Director A.J. Eaton of Remember My Name was surprised to find so little footage of Crosby, Stills & Nash, one of the hottest concert tickets of the 1970s. Luckily, one of Crosby’s friends, Bobby Hammer, shot footage of them on Crosby’s boat, the Mayan, with his 16mm camera. Thanks to FotoKem and Technicolor, the production was able to get a 4K digital strike out of a can of film found in Hammer’s garage. “If it would have stayed in that garage for a couple of more weeks, the people at FotoKem and Technicolor told me it may have not been playable. We would have lost it forever,” says Eaton.
Remember My Name has more than 60 music cues, but Eaton and Crowe found most of the musicians amenable to giving them the rights despite raw feelings for Crosby, the iconic musician known as a founding member of both The Byrds and Crosby, Stills & Nash who has strained relationships with some of his past collaborators. “It’s funny, they still kind of feel a kinship, even if it’s a tattered one. So they were pretty good about letting us have their song,” says Crowe, noting that each cue has its own contingencies.
For Netflix’s The Black Godfather, director Reginald Hudlin found himself calling in favors not on his own account, as the Oscar-nominated producer of Django Unchained, but on account of his subject, fabled music executive Clarence Avant. “You don’t lead with my name when you go into a meeting. The name you lead with is Clarence,” says Hudlin. “Everyone wanted to cooperate to make it happen.” Everyone included Avant, who contacted Hudlin through his daughter, former U.S. Ambassador Nicole Avant (who is married to Netflix’s Ted Sarandos), with the idea of making the movie.
The Black Godfather himself, Clarence Avant, sought out director Reginald Hudlin.
While opportunities don’t come easier than that, none of the filmmakers in the category had it like Thom Zimny, co-director of Warner Bros.’ Western Stars, the concert film of Springsteen performing his latest album of the same name with a 30-piece band. Zimny, a longtime collaborator of Springsteen’s who most recently directed his Netflix concert special, Springsteen on Broadway, was given full access while filming over two days in Springsteen’s private barn in New Jersey with about 15 of the music legend’s closest friends.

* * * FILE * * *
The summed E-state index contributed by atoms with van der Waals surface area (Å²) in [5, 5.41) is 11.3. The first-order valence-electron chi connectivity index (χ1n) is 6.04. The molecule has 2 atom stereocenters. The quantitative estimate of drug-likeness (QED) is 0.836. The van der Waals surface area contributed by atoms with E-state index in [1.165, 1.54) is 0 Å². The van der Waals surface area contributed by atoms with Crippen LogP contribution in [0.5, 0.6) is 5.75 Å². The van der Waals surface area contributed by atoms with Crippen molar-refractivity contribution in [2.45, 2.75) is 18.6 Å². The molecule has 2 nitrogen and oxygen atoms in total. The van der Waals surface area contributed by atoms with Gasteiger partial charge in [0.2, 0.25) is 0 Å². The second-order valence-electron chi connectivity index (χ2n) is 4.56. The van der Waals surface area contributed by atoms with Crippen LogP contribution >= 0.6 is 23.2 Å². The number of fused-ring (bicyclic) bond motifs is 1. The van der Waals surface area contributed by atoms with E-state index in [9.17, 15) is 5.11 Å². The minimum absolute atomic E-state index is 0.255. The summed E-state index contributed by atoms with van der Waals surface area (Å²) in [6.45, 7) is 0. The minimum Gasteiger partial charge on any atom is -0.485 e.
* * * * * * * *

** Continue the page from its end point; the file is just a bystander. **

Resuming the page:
“The beauty of working this close with Bruce is that I have the trust. So Bruce would be open to using home videos or stills from his own collection,” says Zimny. “I had the advantage of being open to the spontaneity that comes with having all the years together.”
Springsteen, who has co-directing credit with Zimny, is presumably happy with Western Stars, but what about the rest of the subjects? Epstein was nervous to hear what Ronstadt would think of The Sound of My Voice. “She came and sat in the back row. So we couldn’t really see her response as we were watching the film,” recalls Epstein. “But afterward, she said, ‘You did a good job. I don’t usually say this, but I don’t have any notes.’ “ Clarence Avant called Hudlin periodically asking about The Black Godfather. “What’s taking so long? What’s in it? I don’t want to know,” he told the director, who didn’t show him the film until it was locked. Then, over lunch: “You guys got me,” Avant told him. “I dropped a tear.”
Eaton and Crowe were unsure how Crosby, 78, would react to their film right up until its world premiere at the Sundance Film Festival in 2019. “The film ended, and I was a few feet away and I was looking at him and I really did not know how it was going to go,” Crowe recalls. “He shot me one look that was really fierce. He gave me final cut, but I knew there was stuff that might piss him off. You kind of want that moment because if everybody’s real happy with the way they came off, you might be looking at an EPK. But the audience wrapped their arms around Crosby, and from that moment on, he became our greatest voice.”
As she prepares to release her debut film Queen & Slim, producer, actor, and screenwriter Lena Waithe reflects on the monumental power of black unity.
“‘White heavyweight?’ The words don’t even go together. It’s like saying ‘black unity’.”
That’s a quote from the film The Great White Hype, directed by Reginald Hudlin. The movie hit theatres in 1996, but for some reason that joke has always stayed with me.
I think it’s because it spoke to the idea that the only thing crazier than black people being united was the thought of a white guy becoming the heavyweight champion of the world. Back then I thought it was funny, but now it shakes me to my core – mainly because I know there’s nothing more powerful than black people coming together as one.
During slavery, it was illegal for a group of black people to gather without a white person being present. Imagine how frightened slave owners must have been to make such a law. They knew that as long as we didn’t come together – as long as we didn’t share ideas, as long as we didn’t see ourselves in each other – slavery would never end. That’s how powerful we are when we come together.